Drug company ready to share out Tamiflu production
The Swiss pharmaceutical giant Roche said on Tuesday that it was now ready to allow other companies or governments to produce Tamiflu, a drug considered a first line of defence against a potential flu pandemic.
It also announced that it would go ahead with a new facility to produce the drug in the United States.
“We are prepared to discuss all the available options, including granting sub-licences, with any government or private company, who approach us to manufacture Tamiflu, or collaborate with us in its manufacturing,” said William Burns, head of Roche’s drugs division.
Just days after the Swiss-based group had signalled its reluctance to loosen its grip on an exclusive licence, Roche said discussions could include secondary licensing arrangements in the event of a flu pandemic.
However, it insisted that any partner must be able to “realistically produce substantial amounts of the medicine for emergency pandemic use” and meet quality, safety and regulatory requirements.
The group has repeatedly warned that the production process is complex and costly.
Roche, which has had trouble satisfying booming demand for the drug despite racking up output, announced that the US Federal Drug Administration had given it approval for a new production facility for the drug in the United States.
The Swiss group has now received orders for national stockpiles from 40 countries. It has also donated enough Tamiflu to treat three million people to the World Health Organisation, and is facing demand from anxious private customers.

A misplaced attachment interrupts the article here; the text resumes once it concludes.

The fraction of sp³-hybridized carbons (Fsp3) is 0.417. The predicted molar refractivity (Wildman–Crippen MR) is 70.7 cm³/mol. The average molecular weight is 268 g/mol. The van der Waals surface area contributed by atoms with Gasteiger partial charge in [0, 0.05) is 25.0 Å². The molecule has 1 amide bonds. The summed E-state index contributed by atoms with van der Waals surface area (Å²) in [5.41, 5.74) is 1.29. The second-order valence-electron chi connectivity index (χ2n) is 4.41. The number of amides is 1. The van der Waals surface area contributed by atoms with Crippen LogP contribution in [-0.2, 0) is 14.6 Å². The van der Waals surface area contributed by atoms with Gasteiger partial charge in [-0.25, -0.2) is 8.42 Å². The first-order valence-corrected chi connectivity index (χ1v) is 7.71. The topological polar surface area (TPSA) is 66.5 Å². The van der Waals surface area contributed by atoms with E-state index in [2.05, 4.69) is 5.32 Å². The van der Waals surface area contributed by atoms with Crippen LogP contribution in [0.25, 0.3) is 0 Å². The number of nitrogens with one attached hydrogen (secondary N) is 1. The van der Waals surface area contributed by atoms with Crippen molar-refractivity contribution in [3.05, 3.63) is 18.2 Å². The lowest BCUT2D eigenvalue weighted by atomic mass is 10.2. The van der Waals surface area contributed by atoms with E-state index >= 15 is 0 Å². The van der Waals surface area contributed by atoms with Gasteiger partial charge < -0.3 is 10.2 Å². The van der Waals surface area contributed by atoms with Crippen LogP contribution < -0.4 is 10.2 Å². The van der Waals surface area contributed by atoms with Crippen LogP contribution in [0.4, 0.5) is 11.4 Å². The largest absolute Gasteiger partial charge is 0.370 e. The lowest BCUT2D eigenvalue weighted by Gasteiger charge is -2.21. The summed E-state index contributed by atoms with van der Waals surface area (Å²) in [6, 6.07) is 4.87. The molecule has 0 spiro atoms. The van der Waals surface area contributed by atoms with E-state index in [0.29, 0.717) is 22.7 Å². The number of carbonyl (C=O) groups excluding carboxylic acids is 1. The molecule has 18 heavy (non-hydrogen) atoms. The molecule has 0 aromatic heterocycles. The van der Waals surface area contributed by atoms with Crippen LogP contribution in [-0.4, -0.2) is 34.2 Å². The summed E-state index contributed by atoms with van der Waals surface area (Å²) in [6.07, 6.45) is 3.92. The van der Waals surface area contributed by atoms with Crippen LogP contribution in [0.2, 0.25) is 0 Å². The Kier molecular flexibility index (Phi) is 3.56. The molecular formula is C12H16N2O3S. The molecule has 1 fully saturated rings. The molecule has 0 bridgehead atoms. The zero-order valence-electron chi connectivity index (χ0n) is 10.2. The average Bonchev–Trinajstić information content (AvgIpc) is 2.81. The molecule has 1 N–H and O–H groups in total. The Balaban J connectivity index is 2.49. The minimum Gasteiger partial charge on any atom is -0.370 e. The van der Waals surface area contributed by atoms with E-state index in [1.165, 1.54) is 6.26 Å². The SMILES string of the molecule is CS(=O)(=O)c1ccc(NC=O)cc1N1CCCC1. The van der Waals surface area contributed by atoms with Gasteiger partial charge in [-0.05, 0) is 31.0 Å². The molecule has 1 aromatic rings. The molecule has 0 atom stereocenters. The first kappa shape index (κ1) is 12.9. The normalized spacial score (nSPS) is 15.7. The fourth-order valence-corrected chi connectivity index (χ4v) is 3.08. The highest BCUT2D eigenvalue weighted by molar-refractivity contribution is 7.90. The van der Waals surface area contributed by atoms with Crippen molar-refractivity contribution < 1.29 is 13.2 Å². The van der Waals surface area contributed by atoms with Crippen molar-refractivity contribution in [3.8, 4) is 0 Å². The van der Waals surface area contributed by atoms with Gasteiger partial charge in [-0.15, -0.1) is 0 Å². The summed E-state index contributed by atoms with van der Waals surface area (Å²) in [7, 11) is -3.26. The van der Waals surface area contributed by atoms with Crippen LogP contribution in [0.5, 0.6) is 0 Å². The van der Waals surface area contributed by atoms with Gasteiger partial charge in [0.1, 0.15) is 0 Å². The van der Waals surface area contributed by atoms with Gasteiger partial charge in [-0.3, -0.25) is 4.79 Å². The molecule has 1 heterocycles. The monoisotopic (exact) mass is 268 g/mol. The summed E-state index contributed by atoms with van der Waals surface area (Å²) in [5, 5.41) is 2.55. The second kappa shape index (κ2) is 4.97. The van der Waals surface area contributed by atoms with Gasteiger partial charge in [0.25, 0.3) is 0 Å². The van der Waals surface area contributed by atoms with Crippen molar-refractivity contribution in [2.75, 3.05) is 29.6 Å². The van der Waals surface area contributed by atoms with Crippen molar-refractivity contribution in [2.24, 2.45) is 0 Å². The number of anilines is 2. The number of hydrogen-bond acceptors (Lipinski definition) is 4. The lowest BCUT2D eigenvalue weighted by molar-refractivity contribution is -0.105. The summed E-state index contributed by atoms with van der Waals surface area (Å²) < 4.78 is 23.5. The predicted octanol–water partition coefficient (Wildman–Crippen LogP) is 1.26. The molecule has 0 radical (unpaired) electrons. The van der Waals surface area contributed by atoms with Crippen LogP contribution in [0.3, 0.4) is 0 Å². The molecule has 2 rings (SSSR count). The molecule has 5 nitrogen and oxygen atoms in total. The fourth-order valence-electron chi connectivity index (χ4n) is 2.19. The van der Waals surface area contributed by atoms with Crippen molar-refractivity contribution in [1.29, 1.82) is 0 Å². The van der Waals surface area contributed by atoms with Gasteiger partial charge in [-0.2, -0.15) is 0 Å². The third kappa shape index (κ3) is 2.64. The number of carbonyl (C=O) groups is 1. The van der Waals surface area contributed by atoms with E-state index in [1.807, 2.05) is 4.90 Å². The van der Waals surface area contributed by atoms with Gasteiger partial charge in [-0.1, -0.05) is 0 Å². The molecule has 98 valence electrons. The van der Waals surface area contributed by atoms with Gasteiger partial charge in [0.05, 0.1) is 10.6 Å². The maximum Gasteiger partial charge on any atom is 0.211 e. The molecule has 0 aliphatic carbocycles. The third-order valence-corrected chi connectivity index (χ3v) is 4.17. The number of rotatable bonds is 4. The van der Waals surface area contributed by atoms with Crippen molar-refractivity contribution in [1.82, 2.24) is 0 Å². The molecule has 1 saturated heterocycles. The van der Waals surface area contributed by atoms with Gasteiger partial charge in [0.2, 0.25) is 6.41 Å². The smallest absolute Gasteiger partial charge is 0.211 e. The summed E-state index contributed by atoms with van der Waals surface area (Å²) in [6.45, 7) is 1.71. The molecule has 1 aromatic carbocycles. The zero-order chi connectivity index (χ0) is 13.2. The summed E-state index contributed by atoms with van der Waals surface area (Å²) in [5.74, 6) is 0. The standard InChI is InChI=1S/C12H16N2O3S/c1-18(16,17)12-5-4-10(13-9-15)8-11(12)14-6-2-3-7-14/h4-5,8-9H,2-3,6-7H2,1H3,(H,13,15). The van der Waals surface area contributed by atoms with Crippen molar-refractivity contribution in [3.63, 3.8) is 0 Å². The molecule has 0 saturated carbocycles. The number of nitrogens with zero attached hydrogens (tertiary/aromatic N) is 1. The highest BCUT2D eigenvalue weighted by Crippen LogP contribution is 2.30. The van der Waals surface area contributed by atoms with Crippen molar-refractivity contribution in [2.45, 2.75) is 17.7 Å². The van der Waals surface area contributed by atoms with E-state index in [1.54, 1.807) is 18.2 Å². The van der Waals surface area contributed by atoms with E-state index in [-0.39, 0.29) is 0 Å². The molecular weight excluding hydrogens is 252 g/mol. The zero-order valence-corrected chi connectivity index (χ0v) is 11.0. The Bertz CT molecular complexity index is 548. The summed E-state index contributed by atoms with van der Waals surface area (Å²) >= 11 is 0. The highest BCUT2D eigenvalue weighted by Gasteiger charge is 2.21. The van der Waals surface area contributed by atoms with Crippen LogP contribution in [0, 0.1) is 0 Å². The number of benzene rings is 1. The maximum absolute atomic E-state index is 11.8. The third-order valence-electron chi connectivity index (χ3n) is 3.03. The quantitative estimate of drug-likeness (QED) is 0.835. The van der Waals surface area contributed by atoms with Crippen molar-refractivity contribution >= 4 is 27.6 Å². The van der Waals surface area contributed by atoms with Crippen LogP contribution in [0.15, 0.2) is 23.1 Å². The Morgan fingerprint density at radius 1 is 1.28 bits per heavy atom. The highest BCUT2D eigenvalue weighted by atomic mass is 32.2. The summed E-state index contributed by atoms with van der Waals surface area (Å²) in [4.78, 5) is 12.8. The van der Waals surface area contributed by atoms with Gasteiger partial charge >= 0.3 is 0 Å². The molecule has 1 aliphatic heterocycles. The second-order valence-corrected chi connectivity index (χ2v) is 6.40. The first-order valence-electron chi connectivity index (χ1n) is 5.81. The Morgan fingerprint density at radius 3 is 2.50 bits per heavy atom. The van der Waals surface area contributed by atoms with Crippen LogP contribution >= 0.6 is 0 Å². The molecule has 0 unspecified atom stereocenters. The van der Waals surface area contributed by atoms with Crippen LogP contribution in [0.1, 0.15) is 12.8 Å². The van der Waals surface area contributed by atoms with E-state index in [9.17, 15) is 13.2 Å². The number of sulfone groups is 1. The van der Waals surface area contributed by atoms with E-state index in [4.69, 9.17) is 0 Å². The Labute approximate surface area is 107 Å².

The spread of the human H5N1 strain of avian flu in birds migrating from Asia to Europe in recent weeks has prompted a rush for the drug in pharmacies.
Roche was aiming to raise output eight to tenfold over 2003 levels within 18 months on its own. The new US facility will be part of a network of 12 production centres.
A spokesperson for Roche told Agence France Presse that the government of Taiwan had contacted the group to look at ways of increasing production of Tamiflu.
She said: “We received a letter from the Taiwanese government yesterday [Monday] and we are studying it.”
She said that so far this was the first approach by a country offering to collaborate in production of the anti-viral treatment.
The Financial Times reported last week that the Indian pharmaceutical manufacturer Cipla planned to produce a generic version of Tamiflu.
“We will sell it in many countries where there are no patents,” notably in Africa, the Middle East, Latin America and Asia,” Cipla’s joint managing director Amar Lulla told the newspaper.
Roche has exclusive commercial rights for the basic flu drug oseltamivir from US laboratory Gilead.
Until now, the Swiss company has refused to grant secondary licences, saying that it preferred to retain control of production to ensure quality control.
Burns, said on Tuesday that the top priority now was to increase production capacity quickly.
Some stages of the production process are already sub-contracted to partners.